occasional means of transport. With respect to distinct species of the same genus inhabiting very distant and isolated regions, as the process of modification has necessarily been slow, all the means of migration will have been possible during a very long period; and consequently the difficulty of the wide diffusion of species of the same genus is in some degree lessened. As on the theory of natural selection an interminable number of intermediate forms must have existed, linking together all the
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F376    Book:     Darwin, C. R. 1860. On the origin of species by means of natural selection, or the preservation of favoured races in the struggle for life. London: John Murray. 2d ed., second issue.   Text   Image   PDF
(and it would be very difficult to prove this), received within the last few centuries, through occasional means of transport, immigrants from Europe or any other continent, that a poorly-stocked island, though standing more remote from the mainland, would not receive colonists by similar means. I do not doubt that out of twenty seeds or animals transported to an island, even if far less well-stocked than Britain, scarcely more than one would be so well fitted to its new home, as to become
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F380    Book:     Darwin, C. R. 1860. The origin of species by means of natural selection, or the preservation of favoured races in the struggle for life. New York: D. Appleton. New edition, revised and augmented.   Text   Image   PDF
chance be of a seed falling on favourable soil, and coming maturity?. But it would be a great error to argue that because a well-stocked island, like eat Britain, has not, as far as is known (and it would be very difficult to prove this), received within the last few centuries, through occasional means of transport, immigrants from Europe or any other continent,. that a poorly-stocked island, though standing more remote from the mainland, would not receive colonists by similar means. I do not
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F376    Book:     Darwin, C. R. 1860. On the origin of species by means of natural selection, or the preservation of favoured races in the struggle for life. London: John Murray. 2d ed., second issue.   Text   Image   PDF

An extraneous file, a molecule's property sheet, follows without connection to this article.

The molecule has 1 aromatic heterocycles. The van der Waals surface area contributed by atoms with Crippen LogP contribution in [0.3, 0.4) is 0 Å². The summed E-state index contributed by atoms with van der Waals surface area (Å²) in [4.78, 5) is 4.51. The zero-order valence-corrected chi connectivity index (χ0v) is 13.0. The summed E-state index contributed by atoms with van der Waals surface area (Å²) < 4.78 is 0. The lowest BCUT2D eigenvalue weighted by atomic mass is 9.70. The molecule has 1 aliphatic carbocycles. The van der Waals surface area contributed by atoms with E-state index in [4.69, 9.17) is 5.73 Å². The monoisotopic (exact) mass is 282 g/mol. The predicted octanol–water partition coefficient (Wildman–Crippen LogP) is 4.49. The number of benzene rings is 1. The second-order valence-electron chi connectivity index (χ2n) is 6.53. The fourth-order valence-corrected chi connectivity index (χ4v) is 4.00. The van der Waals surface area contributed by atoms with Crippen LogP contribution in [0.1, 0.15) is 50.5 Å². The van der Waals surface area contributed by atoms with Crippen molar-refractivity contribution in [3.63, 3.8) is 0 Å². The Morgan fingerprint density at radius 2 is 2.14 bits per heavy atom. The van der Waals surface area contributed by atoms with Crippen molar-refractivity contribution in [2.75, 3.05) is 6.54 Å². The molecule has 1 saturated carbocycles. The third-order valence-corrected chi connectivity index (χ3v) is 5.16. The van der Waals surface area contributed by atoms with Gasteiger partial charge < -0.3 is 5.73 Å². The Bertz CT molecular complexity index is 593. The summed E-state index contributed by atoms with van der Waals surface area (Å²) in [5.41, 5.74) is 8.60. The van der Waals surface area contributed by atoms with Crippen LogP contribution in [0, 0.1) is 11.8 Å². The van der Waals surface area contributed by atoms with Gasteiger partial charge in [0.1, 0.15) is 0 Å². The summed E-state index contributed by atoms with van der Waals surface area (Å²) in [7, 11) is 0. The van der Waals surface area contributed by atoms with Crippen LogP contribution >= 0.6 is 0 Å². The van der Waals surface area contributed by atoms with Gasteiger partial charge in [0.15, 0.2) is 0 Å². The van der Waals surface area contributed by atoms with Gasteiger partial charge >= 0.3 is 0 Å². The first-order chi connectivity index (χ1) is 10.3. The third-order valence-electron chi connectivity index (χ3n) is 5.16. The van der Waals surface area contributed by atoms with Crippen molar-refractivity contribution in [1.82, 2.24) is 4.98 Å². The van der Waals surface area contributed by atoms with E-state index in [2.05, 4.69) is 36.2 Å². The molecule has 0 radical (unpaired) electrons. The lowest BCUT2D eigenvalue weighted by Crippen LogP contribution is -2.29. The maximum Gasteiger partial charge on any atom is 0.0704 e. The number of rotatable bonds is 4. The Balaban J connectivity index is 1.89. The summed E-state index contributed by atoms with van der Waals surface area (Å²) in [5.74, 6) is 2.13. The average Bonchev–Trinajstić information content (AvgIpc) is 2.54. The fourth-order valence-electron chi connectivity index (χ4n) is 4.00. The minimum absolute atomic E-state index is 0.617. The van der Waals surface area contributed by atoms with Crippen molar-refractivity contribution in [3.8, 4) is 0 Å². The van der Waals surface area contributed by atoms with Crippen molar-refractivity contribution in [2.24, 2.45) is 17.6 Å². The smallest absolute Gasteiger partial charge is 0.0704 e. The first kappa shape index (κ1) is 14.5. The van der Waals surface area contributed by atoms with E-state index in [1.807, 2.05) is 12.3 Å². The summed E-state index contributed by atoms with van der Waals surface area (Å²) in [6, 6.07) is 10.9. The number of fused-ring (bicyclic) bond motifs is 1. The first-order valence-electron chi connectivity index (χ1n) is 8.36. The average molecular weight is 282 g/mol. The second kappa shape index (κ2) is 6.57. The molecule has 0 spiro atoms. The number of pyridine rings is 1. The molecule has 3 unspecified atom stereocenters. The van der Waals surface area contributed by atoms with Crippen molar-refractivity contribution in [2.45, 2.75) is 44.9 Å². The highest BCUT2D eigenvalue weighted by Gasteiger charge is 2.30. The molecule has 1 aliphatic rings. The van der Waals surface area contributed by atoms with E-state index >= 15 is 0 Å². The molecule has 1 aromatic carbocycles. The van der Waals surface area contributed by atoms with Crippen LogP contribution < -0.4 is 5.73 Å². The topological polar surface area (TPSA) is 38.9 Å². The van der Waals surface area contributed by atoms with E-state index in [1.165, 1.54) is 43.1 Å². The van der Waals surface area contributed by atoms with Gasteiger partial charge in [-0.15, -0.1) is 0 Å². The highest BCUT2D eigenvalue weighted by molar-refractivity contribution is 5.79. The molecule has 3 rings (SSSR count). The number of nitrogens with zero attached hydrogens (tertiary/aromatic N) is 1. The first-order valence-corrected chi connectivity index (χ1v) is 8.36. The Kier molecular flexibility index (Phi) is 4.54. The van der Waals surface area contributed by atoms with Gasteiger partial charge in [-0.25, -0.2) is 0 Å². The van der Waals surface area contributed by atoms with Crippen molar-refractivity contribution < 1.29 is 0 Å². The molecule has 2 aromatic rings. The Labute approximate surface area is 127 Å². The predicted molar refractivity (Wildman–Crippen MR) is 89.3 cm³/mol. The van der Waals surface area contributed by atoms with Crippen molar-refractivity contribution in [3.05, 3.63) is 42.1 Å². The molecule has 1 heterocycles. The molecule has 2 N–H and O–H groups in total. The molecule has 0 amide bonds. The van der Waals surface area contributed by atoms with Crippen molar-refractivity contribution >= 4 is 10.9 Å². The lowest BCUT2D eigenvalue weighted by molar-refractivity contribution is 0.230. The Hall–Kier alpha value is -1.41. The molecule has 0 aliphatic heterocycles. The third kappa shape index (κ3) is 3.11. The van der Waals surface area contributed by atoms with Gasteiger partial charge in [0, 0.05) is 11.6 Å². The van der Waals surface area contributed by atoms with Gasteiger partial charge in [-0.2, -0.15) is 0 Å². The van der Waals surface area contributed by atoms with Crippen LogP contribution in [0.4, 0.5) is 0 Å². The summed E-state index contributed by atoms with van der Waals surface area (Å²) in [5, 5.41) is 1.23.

separated by hundreds of miles of open sea. If the existence of the same species at distant and isolated points of the earth's surface, can in many instances be explained on the view of each species having migrated from a single birthplace; then, considering our ignorance with respect to former climatal and geographical changes and various occasional means of transport, the belief that this has been the universal law, seems to me incomparably the safest. In discussing this subject, we shall be enabled
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F376    Book:     Darwin, C. R. 1860. On the origin of species by means of natural selection, or the preservation of favoured races in the struggle for life. London: John Murray. 2d ed., second issue.   Text   Image   PDF
and isolated flora. I suspect that before this flora was exterminated by the Glacial epoch, a few forms were widely dispersed to various points of the southern hemisphere by occasional means of transport, and by the aid, as halting-places, of existing and now sunken islands. By these means, as I believe, the southern shores of America, Australia, New Zealand, have become slightly tinted by the same peculiar forms of vegetable life. Sir C. Lyell in a striking passage has speculated, in language
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F376    Book:     Darwin, C. R. 1860. On the origin of species by means of natural selection, or the preservation of favoured races in the struggle for life. London: John Murray. 2d ed., second issue.   Text   Image   PDF
occasional means of transport having been largely efficient in the long course of time, than with the view of all our oceanic islands having been formerly connected by continuous land with the nearest continent; for on this latter view the migration would probably have been more complete; and if modification be admitted, all the forms of life would have been more [page] 39
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F376    Book:     Darwin, C. R. 1860. On the origin of species by means of natural selection, or the preservation of favoured races in the struggle for life. London: John Murray. 2d ed., second issue.   Text   Image   PDF
those of Africa, like those of the Galapagos to America. I believe this grand fact can receive no sort of explanation on the ordinary view of independent creation; whereas on the view here maintained, it is obvious that the Galapagos Islands would be likely to receive colonists, whether by occasional means of transport or by formerly continuous land, from America; and the Cape de Verde Islands from Africa; and that such colonists would be liable to modification;—the principle of inheritance
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F376    Book:     Darwin, C. R. 1860. On the origin of species by means of natural selection, or the preservation of favoured races in the struggle for life. London: John Murray. 2d ed., second issue.   Text   Image   PDF